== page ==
by Peter Conna on August 28, 2014 in Finance
Wherever we live, whatever we do, the concept of money is part of our adult lives. Whether it’s bills that arrive in the mail, expenses we put on our credit cards or discussions we have with our family and friends, we think about money on a daily basis.
You may choose to hate it, or love it, but you are still required to deal with finances thousands of times throughout your life. You would think that by repeating an action so many times, you would become an expert on it, and ideally, that is what should happen. After all, practice makes perfect, and this is what we keep teaching our children starting from pre-school.
Yet, with personal finance, you probably still get the feeling of somehow not being in control, or not being equipped with the mental tools to make important financial decisions. You are hardly alone in thinking this way. You share this challenge with millions of other people across the globe and across every imaginable profession. If you find yourself asking, as many of us often do, why you are in a reactive mode with personal finance and would like to know more, here are a few useful tips:
Recognise you need help with your finances.
When you are young, you learn about money by talking to your parents, relatives, neighbors and friends, in a very casual kind of way. If any of these “teachers” have incorrect ideas about money, we tend to inherit those mistaken ideas and carry them with us into adulthood, treating them as absolute truths.
Despite it being such a primary and fundamental life skill, the academic system does little to educate you formally on how to handle your finances. This means the beliefs most of us learn in childhood remain unchallenged. They become embedded into your subconscious mind, turning into habits you are not even aware of.
As you grow up, you gain more responsibility and interact with increasingly complex money flows. You continue to learn from your peers, friends and colleagues, sometimes reinforcing old beliefs, sometimes introducing new ones. The need for financial competence surfaces each time you encounter different financial situations in your life, such as buying property, assessing your superannuation or reviewing your share portfolio. Recognising your need for expert advice from people who have done what you want to do, rather than from family and friends, is a very important step towards understanding personal finance.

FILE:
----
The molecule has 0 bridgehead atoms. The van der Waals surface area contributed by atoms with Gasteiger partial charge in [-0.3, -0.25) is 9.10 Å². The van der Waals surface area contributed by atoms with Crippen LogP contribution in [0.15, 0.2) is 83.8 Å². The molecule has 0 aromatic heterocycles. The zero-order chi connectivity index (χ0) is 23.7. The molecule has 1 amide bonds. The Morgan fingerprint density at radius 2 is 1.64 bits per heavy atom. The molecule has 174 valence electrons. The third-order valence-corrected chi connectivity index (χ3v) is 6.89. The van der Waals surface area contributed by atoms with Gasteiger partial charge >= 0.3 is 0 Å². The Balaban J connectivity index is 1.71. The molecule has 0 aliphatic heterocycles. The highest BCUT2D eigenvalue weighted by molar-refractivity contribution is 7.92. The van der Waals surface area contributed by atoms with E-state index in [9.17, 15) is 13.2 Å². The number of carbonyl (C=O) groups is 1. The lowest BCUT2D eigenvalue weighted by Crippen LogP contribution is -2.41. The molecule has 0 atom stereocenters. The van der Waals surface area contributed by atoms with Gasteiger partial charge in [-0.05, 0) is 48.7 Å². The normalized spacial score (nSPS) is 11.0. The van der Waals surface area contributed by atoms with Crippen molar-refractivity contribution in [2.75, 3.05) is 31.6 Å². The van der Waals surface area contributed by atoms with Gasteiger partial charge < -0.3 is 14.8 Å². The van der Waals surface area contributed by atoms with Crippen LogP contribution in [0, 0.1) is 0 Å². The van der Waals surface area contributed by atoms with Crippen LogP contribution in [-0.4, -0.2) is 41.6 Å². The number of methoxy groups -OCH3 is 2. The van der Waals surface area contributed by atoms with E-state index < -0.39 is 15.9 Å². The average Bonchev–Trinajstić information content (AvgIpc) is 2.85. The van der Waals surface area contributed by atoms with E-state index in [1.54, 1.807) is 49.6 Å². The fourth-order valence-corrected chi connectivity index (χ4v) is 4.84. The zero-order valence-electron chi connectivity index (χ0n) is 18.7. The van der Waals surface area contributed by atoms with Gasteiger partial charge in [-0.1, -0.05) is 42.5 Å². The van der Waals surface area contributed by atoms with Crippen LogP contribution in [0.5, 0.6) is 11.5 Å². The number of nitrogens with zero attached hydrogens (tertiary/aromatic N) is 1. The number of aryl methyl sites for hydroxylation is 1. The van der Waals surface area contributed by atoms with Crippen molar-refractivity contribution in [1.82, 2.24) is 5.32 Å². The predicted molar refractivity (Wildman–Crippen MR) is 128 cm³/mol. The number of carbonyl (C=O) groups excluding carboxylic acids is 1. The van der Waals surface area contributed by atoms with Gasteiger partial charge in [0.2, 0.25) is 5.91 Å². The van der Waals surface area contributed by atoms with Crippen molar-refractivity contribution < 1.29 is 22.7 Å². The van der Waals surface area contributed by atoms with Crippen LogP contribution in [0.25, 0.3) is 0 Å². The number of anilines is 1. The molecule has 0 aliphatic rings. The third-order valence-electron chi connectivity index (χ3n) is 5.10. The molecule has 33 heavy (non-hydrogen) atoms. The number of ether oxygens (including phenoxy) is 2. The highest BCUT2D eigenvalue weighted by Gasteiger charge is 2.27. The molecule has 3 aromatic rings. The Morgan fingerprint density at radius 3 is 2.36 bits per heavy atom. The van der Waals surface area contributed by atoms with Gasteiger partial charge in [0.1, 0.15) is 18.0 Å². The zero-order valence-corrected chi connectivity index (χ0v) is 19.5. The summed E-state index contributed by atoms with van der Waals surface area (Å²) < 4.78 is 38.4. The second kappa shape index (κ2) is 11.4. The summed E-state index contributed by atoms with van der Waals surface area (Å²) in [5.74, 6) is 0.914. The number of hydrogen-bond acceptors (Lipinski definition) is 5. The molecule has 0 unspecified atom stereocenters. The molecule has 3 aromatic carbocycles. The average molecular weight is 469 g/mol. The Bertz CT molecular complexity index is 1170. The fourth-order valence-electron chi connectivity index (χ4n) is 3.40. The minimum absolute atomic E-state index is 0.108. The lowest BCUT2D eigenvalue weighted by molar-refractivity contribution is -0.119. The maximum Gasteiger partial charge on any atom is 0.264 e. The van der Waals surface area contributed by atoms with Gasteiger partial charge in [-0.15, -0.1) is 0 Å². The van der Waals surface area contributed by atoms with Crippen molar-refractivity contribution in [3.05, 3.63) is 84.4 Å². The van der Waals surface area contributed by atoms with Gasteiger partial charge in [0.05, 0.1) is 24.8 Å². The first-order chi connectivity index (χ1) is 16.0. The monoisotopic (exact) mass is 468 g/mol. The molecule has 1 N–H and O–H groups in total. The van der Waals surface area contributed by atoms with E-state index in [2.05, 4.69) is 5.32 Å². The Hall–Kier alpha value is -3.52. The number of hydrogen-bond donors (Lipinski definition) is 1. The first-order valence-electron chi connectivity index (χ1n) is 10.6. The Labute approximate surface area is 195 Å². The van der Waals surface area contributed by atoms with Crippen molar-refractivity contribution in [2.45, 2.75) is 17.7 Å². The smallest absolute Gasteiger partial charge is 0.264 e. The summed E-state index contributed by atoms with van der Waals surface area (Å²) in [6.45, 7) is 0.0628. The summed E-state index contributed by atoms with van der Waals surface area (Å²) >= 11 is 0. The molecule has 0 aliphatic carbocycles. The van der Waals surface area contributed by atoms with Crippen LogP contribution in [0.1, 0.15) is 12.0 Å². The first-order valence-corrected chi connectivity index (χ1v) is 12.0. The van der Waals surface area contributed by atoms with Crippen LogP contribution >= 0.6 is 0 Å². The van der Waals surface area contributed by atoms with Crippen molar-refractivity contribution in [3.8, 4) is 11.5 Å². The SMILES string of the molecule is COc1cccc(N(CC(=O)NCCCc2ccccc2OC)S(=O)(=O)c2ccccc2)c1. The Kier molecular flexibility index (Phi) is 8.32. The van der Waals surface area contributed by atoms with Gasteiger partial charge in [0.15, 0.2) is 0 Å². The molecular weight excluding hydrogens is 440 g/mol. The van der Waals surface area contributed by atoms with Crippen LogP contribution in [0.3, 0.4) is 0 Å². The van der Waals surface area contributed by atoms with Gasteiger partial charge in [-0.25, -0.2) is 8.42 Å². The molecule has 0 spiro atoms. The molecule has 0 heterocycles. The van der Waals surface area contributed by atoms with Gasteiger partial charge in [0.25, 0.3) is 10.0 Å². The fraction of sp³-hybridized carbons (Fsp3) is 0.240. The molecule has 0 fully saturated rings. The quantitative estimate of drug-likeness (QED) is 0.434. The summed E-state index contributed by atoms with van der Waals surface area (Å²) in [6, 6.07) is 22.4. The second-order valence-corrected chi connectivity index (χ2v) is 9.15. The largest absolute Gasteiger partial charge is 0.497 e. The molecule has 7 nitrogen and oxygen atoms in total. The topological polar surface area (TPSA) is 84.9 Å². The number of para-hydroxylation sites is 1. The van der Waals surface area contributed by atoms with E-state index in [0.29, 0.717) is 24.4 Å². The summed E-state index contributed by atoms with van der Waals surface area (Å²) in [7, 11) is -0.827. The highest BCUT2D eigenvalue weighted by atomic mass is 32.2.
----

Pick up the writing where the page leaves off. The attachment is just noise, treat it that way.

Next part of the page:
Set financial goals and identify how you will reach them.
If you were to ask yourself where you want to be financially in 1, 5 or 10 years time and are not able to provide a confident answer, you do not have clear financial goals. If you don’t know exactly what you want, how do you expect to get it?
Always start with the end in mind when you are setting financial goals. First think about what you would like to achieve in 10 years time. Then work backwards to determine what action you need to take every year in order for you to achieve you ultimate goal. In other words, break your long term goals down into smaller chunks, so it seems achievable. When you achieve each of your smaller goals, stop and reflect on how far you have come. It is very important to celebrate your achievements!
Pay Yourself First.
We all know we should spend less than we earn and put some money away in savings every pay cheque. However, knowing what you should be doing and actually doing it are 2 very different things.
One way to save without having to think about it, is set up a direct debit from your everyday bank account to a savings account. Sounds pretty simple, doesn’t it? But what usually happens when the car breaks down, you want to go on holidays or you’d like a new TV? Most likely, you dip into your savings account. I mean, that’s what it’s there for isn’t it? No it isn’t!!
To solve this problem, we recommend setting up 2 savings accounts in addition to your every day bank account. Each of these accounts has a very different purpose. Your Short Term Savings Account is used for large household purchases and holidays etc. Your Long Term Savings Account is to be used for one thing and one thing only… investment! You never, EVER use the money in this account for anything other than purchasing property, buying shares or funding a business.
Every time you get paid, put at least 10% of your pay into each of your savings accounts. If you set up direct debits from your everyday bank account into these accounts, you won’t even notice your money is missing. It’s called a “set and forget’’ savings strategy, meaning it takes very little time and effort. Sure, it will take some time to set up your new accounts, however once you have done it, you won’t have to think about it on an ongoing basis.
If you think you will be tempted to use your Long Term Savings Account for something other than investment, open this account with a different bank, so you don’t see it when you do your online banking. However, it is important to occasionally check how much is in there. Get excited about your savings, it is the first step to financial freedom!